By the way, why don't mathematicians adopt tools that let them easily and automatically check that their work is correct? I think it's entirely a cultural issue, not a technological one. Computational tools for mathematics (like Coq and Agda) are still stuck in the 'assembly' period. They're hard to use, because there has never been a strong demand for them from the wider math community and so they never developed as well as computer languages did. And when the math community got involved in computer science, they tended to target more abstract stuff like proof systems and category theory, instead of just sticking to the basics and coming up with a proof checker that's as easy to use as python is (and there's absolutely no reason why such a thing couldn't be made). So I'd say mathematics is a good 5 decades behind computer science. But it has to catch up eventually.

4 days ago
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Elite Group of Researchers Rule Scientific Publishing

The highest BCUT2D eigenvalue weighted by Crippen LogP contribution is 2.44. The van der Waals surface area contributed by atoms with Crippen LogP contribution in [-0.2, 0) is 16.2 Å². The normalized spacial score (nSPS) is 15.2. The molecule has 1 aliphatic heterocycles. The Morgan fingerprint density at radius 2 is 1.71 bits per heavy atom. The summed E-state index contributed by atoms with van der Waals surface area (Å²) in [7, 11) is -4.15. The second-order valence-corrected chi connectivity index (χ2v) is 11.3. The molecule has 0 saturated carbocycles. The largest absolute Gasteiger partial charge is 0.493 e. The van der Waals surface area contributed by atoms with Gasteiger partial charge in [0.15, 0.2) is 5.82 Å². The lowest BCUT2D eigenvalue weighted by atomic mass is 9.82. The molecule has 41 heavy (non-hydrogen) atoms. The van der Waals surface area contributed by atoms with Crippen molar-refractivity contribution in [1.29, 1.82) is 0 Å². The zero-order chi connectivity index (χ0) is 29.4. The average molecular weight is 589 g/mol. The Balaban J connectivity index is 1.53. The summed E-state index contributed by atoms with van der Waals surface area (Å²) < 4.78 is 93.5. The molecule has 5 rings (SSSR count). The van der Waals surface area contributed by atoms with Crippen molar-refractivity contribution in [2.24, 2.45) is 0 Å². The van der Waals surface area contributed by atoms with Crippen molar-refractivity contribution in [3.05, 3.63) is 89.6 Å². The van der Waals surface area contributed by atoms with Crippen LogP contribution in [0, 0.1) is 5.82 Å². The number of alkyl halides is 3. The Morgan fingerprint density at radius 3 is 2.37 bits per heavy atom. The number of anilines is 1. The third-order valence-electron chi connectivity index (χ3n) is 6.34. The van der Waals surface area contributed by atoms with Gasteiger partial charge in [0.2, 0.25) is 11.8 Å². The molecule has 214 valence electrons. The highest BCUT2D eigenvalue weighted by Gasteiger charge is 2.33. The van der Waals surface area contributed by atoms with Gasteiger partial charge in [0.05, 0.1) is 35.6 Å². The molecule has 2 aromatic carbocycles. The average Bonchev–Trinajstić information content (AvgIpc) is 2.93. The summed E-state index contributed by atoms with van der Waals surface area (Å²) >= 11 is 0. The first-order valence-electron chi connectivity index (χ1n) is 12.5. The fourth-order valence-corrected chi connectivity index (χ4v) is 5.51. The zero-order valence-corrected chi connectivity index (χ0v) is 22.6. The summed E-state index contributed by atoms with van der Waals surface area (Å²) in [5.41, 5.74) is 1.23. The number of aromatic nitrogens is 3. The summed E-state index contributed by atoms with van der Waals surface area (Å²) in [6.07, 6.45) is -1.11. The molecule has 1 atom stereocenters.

Beck_Neard Re:What the fuck are they supposed to do? (123 comments)

Funding is a necessary, but not sufficient, condition for research to take place. It's only the first step.

about a week ago
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Elite Group of Researchers Rule Scientific Publishing

Beck_Neard Re:result of the lab/funding system (123 comments)

Having a good supervisor is extremely important. The arrangement where your supervisor is a person who is knowledgable, up-to-date, and respected in their field, and draws on his years of experience to guide your through work and train you as a scientist, is the ideal on which the supervisor-student relationship is based on. A person like that more than deserves to have their name on the work you do while under their tutelage.